Estonia is covered with these (sometimes huge) boulders.
Called 'glacial erratics', they are rocks moved during the Ice Age far from their point of origin, their sides worn smooth by the crushing weight of the ice. As the ice melted and the glaciers retreated, these rocks were left dotted about the countryside all over Europe (Stonehenge is partially built from glacial erratics).
I loved seeing them in Estonia. Because it is so flat, and because the ppopulation is small, many more of them remain where they were originally deposited.
There are several to be seen at Altja. Knowing how these huge boulders arrived makes them more interesting to the casual viewer, I think.
I noticed these all over the place, and it took me ages to work out what they were.
At first I thought they were air-raid shelters (because they look very much like the UK type of WWll air-raid shelter). But then the chimney gave it away, and I realised.
Of course you needed to smoke your fish (and maybe your meat too), in order to preserve it for the winter.
And of course every house would therefore need its own smoke-house nearby.
And of course smoking your own fish/meat would still be just as popular.
A lovely little walk, past restored houses and the old net sheds.
You'll see flowers if it's the right time of year, and maybe swans on the sea.
Lovely views across the bays when you arrive at the water's edge.
No professional fishermen live in this former fishermen's village any more. Most houses have been sold to families in Tallinn and elsewhere who use then as summer homes. Having a summer house to spend their vacation in is an essential part of Estonian lifestyle.
The village has a number of old fishermen's houses that have been well restored. All houses, also the new ones, are built of wood.
Note the typical fences, which consist of two rows of poles with slanting sticks leaning between them.
A mwalk along the sea shore is a must. Already in a short hike you can experience some different stretches of coastline and enjoy views over the bays.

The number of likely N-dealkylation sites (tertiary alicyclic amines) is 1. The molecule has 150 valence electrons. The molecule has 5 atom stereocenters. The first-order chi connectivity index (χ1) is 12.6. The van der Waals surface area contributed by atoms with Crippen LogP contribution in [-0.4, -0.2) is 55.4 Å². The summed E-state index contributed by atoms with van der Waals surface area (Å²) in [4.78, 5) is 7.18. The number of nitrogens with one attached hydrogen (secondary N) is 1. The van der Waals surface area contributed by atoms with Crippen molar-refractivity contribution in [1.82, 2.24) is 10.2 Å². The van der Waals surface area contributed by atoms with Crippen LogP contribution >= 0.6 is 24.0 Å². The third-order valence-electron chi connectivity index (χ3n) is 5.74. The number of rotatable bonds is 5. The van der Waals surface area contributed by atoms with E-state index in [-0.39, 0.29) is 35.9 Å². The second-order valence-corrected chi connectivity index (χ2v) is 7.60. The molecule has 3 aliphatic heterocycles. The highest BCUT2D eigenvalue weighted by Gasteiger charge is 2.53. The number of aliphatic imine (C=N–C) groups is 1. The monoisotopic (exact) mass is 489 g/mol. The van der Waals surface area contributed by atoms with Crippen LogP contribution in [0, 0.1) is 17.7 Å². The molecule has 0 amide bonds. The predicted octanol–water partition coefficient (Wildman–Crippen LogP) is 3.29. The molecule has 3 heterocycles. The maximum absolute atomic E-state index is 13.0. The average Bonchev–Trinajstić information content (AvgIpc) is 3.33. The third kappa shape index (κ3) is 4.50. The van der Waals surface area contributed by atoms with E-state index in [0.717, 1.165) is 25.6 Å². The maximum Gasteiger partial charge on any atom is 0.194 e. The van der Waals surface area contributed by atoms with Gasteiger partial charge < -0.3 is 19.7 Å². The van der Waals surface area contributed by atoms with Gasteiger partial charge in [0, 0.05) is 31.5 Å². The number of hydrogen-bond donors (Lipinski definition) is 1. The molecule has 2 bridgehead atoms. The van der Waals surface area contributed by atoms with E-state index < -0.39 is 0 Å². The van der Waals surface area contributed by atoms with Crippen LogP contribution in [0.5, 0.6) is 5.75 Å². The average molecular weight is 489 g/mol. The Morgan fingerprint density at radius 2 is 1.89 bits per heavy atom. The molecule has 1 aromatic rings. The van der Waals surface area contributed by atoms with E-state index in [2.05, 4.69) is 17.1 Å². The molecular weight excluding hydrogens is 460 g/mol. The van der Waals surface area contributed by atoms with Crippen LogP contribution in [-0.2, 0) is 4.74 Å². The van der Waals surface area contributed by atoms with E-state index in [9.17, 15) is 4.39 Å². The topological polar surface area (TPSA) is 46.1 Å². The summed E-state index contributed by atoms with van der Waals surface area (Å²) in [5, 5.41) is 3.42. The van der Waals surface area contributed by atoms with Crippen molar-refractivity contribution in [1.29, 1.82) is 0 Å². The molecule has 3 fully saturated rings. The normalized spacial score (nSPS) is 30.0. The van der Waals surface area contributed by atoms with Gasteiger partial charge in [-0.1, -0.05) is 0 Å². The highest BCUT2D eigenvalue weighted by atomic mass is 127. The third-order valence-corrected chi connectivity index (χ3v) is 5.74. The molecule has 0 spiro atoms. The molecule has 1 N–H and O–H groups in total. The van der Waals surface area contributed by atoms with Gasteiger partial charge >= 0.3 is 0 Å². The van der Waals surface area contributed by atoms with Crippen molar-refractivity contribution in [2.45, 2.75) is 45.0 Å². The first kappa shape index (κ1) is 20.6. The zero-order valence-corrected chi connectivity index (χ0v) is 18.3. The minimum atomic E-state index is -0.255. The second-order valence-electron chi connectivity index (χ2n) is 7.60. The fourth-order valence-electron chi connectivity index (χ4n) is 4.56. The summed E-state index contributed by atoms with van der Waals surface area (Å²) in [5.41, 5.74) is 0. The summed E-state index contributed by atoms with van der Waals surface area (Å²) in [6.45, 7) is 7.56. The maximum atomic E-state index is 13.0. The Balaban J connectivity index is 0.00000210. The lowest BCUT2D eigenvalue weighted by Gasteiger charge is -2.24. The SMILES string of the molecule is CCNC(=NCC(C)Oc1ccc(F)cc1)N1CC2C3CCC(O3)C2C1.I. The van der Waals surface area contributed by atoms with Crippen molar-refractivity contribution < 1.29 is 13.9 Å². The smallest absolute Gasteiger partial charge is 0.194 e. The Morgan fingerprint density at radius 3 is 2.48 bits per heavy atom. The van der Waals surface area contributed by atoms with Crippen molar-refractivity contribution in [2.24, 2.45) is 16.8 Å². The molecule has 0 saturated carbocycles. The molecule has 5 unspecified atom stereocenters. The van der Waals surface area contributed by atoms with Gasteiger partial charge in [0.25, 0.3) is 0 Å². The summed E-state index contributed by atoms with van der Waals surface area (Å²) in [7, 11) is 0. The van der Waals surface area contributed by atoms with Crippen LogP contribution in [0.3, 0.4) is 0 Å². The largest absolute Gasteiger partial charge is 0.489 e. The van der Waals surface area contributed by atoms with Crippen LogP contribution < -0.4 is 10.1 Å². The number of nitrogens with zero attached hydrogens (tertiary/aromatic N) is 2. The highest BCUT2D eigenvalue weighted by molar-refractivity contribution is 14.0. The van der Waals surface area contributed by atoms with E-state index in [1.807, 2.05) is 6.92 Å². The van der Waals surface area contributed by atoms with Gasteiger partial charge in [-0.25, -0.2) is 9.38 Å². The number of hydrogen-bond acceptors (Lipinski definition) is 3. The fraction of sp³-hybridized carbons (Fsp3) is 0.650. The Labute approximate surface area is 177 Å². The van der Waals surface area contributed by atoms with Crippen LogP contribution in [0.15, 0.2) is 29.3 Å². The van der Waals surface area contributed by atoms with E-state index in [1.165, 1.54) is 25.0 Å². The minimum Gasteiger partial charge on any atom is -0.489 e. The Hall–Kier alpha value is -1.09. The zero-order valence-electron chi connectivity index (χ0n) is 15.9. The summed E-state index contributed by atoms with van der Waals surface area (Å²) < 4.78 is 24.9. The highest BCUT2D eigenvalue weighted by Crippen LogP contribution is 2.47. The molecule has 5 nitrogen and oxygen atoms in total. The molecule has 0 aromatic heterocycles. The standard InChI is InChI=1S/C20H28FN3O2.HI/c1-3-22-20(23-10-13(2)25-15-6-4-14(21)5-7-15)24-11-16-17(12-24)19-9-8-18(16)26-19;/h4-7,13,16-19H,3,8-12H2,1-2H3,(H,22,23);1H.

From the village pub and the parking lot, follow the road to the next bend, then take the path straight on. The path is wide enough for cars within the village, then it turns into a narrower hiking trail that takes you to the tip of the peninsula where the old fishermen's sheds are. Further along you reach the prettiest part of the shore with lots of round granite erratics dotted on the beach and in the shallow water. By crossing the suspension bridge across a stream you can continue to the beach. All this is hardly half an hour's walk, including stops to take photos.
Altja's "miniature Golden Gate" is a pedestrian bridge across a stream. It must be crossed to arrive at the beach in the next bay. The bridge does not look too trustworthy but it carried us safely. However, I would not want to be on it with more than two or three people at a time. And yes, it does sway.
Don't know why, or who, or what it is.
But it is rather a good piece of carving, and very 'northern European' with its antlers .... a horned god, indeed.
Spot it sitting under the eaves of a house on the left as you walk down the 'main street' towards the sea.
The air in this part of Estonia is clean, that much is indicated by the amount of lichen growing on trees, rocks, house roofs.
I particularly liked the lichen on the thatch of the netsheds. It may not be a good thing, in that it probably helps to destroy the thatch eventually, but its grey-greeness added extra interest to the roof's appearance.
A row of four old wooden sheds is located at the tip of the peninsula. These buildings have never been meant as houses for people to live in. They were used by the fishermen to dry their nets in.